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The Hard Slog of Boosting Non-Oil Exports

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Tuesday, Oct 24, 2017 8:56AM/FBNQuest Research

Data in the CBN’s
Quarterly Statistical Bulletin for Q2 2017 on monthly merchandise exports fob show totals for the 12 months to June of US$30.1bn for oil, US$5.5bn for gas and US$3.2bn for non-energy products. On this basis the progress towards export diversification would appear negligible although we are probably not allowing time for the policies and incentives of this administration to take effect. We have ducked the challenge of trying to reconcile this data with the series on a customs basis cif in other statistical sources. 

The data do not support the statement by the CBN governor after the last meeting of the monetary policy committee that the newest fx window (NAFEX) had proved highly popular with non-oil exporters. 
 

Nor do they underpin the theory, aired in discussion of stubbornly high food price inflation, that many farmers had started to supply sub-regional rather than domestic markets with their food crops.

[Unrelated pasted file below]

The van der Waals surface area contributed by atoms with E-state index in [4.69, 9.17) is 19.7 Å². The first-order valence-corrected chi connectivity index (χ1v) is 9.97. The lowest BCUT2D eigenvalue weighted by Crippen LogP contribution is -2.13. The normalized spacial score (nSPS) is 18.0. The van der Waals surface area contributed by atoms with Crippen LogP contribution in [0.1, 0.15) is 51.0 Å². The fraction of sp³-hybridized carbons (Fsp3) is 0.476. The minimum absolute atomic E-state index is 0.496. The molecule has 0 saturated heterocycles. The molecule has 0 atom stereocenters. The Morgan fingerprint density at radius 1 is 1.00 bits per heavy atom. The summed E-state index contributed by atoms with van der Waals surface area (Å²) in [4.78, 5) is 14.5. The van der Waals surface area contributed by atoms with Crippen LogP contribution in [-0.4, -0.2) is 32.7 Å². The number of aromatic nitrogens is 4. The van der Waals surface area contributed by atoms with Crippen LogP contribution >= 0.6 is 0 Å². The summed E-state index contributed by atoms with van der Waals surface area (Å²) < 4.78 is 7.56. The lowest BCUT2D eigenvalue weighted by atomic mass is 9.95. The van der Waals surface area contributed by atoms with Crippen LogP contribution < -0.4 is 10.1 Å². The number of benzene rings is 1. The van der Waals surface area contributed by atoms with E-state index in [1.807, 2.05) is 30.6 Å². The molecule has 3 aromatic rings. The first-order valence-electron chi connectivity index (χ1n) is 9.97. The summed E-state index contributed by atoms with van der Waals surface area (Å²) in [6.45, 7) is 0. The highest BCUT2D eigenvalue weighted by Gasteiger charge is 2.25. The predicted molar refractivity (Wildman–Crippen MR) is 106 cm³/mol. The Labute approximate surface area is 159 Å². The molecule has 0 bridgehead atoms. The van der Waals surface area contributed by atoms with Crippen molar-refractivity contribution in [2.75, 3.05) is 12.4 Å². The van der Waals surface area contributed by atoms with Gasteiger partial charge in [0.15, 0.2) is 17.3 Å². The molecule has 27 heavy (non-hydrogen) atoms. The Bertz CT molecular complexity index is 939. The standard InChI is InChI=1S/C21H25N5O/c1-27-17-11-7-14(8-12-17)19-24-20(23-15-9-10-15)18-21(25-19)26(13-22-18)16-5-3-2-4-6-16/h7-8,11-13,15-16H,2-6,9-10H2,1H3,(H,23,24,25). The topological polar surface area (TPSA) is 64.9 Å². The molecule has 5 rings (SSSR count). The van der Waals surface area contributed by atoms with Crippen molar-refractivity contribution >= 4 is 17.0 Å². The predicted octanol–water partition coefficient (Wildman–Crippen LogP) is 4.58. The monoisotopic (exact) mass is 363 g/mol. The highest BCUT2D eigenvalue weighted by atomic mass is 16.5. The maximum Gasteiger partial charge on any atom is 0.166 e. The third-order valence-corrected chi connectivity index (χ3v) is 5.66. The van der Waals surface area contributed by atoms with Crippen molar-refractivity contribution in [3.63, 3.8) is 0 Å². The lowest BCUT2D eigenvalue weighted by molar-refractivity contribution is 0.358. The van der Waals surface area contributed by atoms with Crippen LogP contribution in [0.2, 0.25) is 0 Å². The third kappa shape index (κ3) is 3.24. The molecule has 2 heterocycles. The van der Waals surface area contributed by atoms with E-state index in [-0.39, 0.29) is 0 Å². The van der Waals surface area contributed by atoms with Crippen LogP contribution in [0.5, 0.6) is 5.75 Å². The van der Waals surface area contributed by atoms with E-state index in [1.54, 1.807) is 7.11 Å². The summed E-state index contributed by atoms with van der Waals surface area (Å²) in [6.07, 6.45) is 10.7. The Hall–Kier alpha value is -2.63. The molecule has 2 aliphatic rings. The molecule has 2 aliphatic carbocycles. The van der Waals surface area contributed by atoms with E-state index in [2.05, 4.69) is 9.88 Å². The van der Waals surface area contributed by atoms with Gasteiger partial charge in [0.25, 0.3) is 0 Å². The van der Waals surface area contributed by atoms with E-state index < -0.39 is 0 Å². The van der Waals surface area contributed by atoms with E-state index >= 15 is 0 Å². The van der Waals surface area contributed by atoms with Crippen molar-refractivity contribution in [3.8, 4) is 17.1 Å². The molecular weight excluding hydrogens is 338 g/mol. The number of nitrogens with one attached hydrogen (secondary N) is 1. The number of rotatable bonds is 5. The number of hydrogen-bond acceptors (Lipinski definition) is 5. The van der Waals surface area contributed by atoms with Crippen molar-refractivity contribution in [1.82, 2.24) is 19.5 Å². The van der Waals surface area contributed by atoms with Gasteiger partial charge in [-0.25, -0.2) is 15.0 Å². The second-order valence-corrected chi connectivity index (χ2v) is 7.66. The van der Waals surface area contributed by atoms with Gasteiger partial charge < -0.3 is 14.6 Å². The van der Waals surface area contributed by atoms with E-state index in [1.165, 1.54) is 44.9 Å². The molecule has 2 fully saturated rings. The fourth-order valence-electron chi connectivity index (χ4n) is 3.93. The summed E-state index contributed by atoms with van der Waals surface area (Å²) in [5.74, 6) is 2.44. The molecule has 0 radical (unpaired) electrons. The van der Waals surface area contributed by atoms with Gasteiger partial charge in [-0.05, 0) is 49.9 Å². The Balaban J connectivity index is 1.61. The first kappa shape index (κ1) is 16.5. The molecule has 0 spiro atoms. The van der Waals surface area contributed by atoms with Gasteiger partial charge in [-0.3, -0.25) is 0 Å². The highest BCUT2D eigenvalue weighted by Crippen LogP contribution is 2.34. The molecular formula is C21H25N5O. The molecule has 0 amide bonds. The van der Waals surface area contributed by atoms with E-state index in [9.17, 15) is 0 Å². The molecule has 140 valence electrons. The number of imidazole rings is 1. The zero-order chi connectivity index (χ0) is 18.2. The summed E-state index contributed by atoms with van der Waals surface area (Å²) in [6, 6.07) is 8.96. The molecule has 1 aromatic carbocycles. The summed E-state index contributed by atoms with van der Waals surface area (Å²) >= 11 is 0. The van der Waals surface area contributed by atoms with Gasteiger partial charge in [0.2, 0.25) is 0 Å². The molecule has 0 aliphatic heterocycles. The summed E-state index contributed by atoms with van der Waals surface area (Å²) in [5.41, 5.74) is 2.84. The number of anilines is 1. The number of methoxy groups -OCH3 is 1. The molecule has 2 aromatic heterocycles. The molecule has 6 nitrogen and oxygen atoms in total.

The CEO of the Nigerian Export Promotion Council said last month that the FGN had approved the release of N20bn in the 2017 budget to meet the settlement of current claims under the export expansion grant. Given its size, this allocation has to be seen as a starting gesture. The scheme was abandoned in 2013 due to widespread abuse.
  


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Evidence of non-oil export diversification is elusive. We fall back upon the list of the top non-oil exporters, their sales, their products shipped and the destinations in the CBN annual reports. The latest list (for 2015) for the top 10 exporters shows cocoa beans, sesame seeds, cigarettes, cashew nuts, dried hibiscus flowers, leather and ammonia. Only the cigarettes and the ammonia were shipped to African destinations.
 

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